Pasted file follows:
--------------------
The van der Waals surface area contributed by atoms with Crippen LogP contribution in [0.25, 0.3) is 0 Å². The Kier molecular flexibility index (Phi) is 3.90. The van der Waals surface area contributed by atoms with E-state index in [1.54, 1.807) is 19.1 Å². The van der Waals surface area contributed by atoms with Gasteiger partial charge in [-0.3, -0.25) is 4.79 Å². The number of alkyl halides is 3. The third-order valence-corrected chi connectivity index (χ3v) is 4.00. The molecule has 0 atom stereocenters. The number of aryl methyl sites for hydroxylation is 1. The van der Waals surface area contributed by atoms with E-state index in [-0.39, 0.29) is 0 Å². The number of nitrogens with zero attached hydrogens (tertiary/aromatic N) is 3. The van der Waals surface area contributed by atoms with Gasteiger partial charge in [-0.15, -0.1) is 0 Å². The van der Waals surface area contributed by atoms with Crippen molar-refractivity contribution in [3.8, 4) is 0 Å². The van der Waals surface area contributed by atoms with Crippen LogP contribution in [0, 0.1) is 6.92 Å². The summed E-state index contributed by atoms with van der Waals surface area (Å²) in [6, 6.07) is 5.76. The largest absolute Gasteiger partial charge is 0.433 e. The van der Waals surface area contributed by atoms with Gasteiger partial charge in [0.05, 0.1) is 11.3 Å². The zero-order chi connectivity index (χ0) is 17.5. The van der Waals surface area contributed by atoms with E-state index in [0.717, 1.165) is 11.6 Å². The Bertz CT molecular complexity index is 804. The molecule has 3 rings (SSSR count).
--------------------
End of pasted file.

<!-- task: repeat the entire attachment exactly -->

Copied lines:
The van der Waals surface area contributed by atoms with Crippen LogP contribution in [0.25, 0.3) is 0 Å². The Kier molecular flexibility index (Phi) is 3.90. The van der Waals surface area contributed by atoms with E-state index in [1.54, 1.807) is 19.1 Å². The van der Waals surface area contributed by atoms with Gasteiger partial charge in [-0.3, -0.25) is 4.79 Å². The number of alkyl halides is 3. The third-order valence-corrected chi connectivity index (χ3v) is 4.00. The molecule has 0 atom stereocenters. The number of aryl methyl sites for hydroxylation is 1. The van der Waals surface area contributed by atoms with E-state index in [-0.39, 0.29) is 0 Å². The number of nitrogens with zero attached hydrogens (tertiary/aromatic N) is 3. The van der Waals surface area contributed by atoms with Gasteiger partial charge in [-0.15, -0.1) is 0 Å². The van der Waals surface area contributed by atoms with Crippen molar-refractivity contribution in [3.8, 4) is 0 Å². The van der Waals surface area contributed by atoms with Crippen LogP contribution in [0, 0.1) is 6.92 Å². The summed E-state index contributed by atoms with van der Waals surface area (Å²) in [6, 6.07) is 5.76. The largest absolute Gasteiger partial charge is 0.433 e. The van der Waals surface area contributed by atoms with Gasteiger partial charge in [0.05, 0.1) is 11.3 Å². The zero-order chi connectivity index (χ0) is 17.5. The van der Waals surface area contributed by atoms with E-state index in [0.717, 1.165) is 11.6 Å². The Bertz CT molecular complexity index is 804. The molecule has 3 rings (SSSR count).